Conceptual framework for financial accounting

A conceptual framework can be defined as a constitution. This is an organized pattern of interconnected goals and principles. Determines the nature, limits and purpose of financial accounting. In addition, it deals with theoretical and conceptual issues, the surrounding financial accounting and logical and consistent funds that justify the accounting standard. Lists the reasons for determining how the transaction should be represented to the intended users. For example: An asset should be measured at cost or market value.

The greatest contribution and benefit of the conceptual framework is to help you understand and interpret accounting information in your financial statements. Some other important reasons why this is useful is:

Helps the user of financial information to understand the accounting standard and the IASB concept behind the wording. It allows further development of accounting standards. It also assists the IASB by providing guidance on reducing the use of alternative accounting practices permitted by IFRS in a given situation. It establishes the reliability of financial statements, reports, and accounting.

The conceptual framework has addressed a number of issues that have not been solved by accounting standards for a very long time. Events and transactions that are not eliminated by the developed financial accounting standards will be solved with the help of the conceptual framework. Provides guidance on the quality characteristics of financial information. Organizations have also been supported by conceptual frameworks for selecting the most appropriate treatment permitted by the financial accounting standard. The new accounting standards are elaborated by the conceptual framework of the National Accounting Standards Body.

Helps the auditor to express an opinion on the financial statement whether or not it is in accordance with IFRS. It helps the management in the preparation of the financial statements when applying IFRS and deals with situations where there is no appropriate standard. It also introduces users involved in the work of the IASB.

The IASB and the FASB considered that it was very important to develop a common conceptual framework, as it is very important that sound, reliable and internationally recognized accounting standards provide a strong basis. To make a financial decision, it is very important that the decision is based on the principles of the principles and not the individual concepts of each committee. The problem of the personal conceptual framework of the individual standard setter can be a positive conclusion in the short term, but as these concepts can lead to the thoughts, conflicts, or revisions of personal and standard current members. the new members outdo the standardization body over time, resulting in irregularities and make it difficult for users to make a decision. This is why both bodies have decided to use their efforts to develop a common conceptual framework.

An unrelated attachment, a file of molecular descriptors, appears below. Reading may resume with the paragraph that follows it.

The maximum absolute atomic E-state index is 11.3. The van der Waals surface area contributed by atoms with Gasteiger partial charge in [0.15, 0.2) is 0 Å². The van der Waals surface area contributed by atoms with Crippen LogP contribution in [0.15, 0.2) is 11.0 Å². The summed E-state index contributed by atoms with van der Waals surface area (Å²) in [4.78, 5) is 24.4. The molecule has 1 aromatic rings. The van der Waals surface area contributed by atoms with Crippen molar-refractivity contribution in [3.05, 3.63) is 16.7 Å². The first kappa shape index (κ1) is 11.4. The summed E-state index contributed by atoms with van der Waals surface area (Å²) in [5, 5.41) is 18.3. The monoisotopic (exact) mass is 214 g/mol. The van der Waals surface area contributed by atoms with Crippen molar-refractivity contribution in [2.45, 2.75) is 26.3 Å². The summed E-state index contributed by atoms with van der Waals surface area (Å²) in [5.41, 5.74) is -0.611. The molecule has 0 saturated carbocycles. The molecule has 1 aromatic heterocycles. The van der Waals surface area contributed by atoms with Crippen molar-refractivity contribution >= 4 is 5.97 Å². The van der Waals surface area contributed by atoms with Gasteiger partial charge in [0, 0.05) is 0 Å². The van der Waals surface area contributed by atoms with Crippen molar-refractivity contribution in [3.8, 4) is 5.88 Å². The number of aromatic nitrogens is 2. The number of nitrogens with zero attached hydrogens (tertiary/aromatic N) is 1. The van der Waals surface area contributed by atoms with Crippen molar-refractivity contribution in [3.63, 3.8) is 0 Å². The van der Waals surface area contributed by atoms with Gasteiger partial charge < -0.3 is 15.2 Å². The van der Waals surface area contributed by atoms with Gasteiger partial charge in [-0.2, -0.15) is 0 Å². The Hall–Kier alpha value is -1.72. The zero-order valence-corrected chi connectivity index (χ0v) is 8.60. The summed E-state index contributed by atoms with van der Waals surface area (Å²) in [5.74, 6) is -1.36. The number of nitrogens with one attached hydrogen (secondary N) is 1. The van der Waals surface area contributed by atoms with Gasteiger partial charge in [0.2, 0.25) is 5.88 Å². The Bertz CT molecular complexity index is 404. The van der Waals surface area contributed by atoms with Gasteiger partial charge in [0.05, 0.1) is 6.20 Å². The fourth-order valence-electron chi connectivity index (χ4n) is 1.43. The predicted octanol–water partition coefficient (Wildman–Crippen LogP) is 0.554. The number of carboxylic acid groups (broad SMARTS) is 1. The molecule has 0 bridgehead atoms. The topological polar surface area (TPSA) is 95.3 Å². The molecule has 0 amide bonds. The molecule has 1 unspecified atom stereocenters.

The IASB and the FASB considered that rethinking all concepts would not be an effective use of their knowledge and research. The main aspects of the framework of the two bodies are similar and do not require any changes. Prior to the conclusion by the bodies that they would focus on improving existing frameworks rather than revising all standards and frameworks, priority should be given to problems and issues that would destroy the standardization objective.

The IASB and FASB believe that if this is done, it will be a document that discusses all standards and issues. The objective of the IASB and the FASB is generally accepted common standards. Since 2002, both bodies (IASB and FASB) have been working together to achieve this goal by eliminating differences between IFRS and generally accepted accounting principles (GAAP). Another objective of the accession conceptual framework is to keep existing concepts up to date with market trends, business practices these days. In general, the IASB and the FASB did not complete the reliability of the common conceptual framework; but they are sure and believe that the common conceptual framework will not be the same as the financial reporting standards. The common conceptual framework does not make existing standards effective, although some of the current standards may clash with the accession framework, but the board must consider these standards in line with their agenda.

There were many holes within the conceptual framework of each table, for example, both forums did not continue to report on the concept of reporting unit. After developing a common conceptual framework, these conceptual holes were discussed and a globally accepted standard developed. Filling the gaps is the motif of the signboard, both within the forum.

Revenue is an important aspect for the user of the financial statements as it describes how the company performs. Although such an important aspect, recognition in the financial statement can be very confusing, as the IFRS and GAAP frameworks have conflicts in recognition. Therefore, the IASB and the FASB decided to initiate a project to clarify the principles of revenue accounting and to develop a single standard. If both forums did not work to develop a common framework, it would be very difficult for users of financial statements to understand the underlying concept, and thus financial statements could lose their credibility in the long run.

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